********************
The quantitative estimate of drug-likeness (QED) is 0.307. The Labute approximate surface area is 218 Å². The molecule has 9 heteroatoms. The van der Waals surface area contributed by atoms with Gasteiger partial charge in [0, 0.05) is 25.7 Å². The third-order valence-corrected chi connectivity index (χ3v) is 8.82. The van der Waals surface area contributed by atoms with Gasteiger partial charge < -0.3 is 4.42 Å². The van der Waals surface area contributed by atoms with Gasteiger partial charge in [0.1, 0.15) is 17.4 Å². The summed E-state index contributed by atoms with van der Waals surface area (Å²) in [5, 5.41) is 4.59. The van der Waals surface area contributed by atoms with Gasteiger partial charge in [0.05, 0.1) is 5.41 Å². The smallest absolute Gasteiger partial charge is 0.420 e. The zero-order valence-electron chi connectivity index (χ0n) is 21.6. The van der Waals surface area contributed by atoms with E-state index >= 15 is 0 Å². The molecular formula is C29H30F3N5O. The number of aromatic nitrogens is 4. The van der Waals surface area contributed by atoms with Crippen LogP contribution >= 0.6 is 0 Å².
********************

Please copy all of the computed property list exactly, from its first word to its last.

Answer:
The quantitative estimate of drug-likeness (QED) is 0.307. The Labute approximate surface area is 218 Å². The molecule has 9 heteroatoms. The van der Waals surface area contributed by atoms with Gasteiger partial charge in [0, 0.05) is 25.7 Å². The third-order valence-corrected chi connectivity index (χ3v) is 8.82. The van der Waals surface area contributed by atoms with Gasteiger partial charge < -0.3 is 4.42 Å². The van der Waals surface area contributed by atoms with Gasteiger partial charge in [0.1, 0.15) is 17.4 Å². The summed E-state index contributed by atoms with van der Waals surface area (Å²) in [5, 5.41) is 4.59. The van der Waals surface area contributed by atoms with Gasteiger partial charge in [0.05, 0.1) is 5.41 Å². The smallest absolute Gasteiger partial charge is 0.420 e. The zero-order valence-electron chi connectivity index (χ0n) is 21.6. The van der Waals surface area contributed by atoms with E-state index >= 15 is 0 Å². The molecular formula is C29H30F3N5O. The number of aromatic nitrogens is 4. The van der Waals surface area contributed by atoms with Crippen LogP contribution >= 0.6 is 0 Å².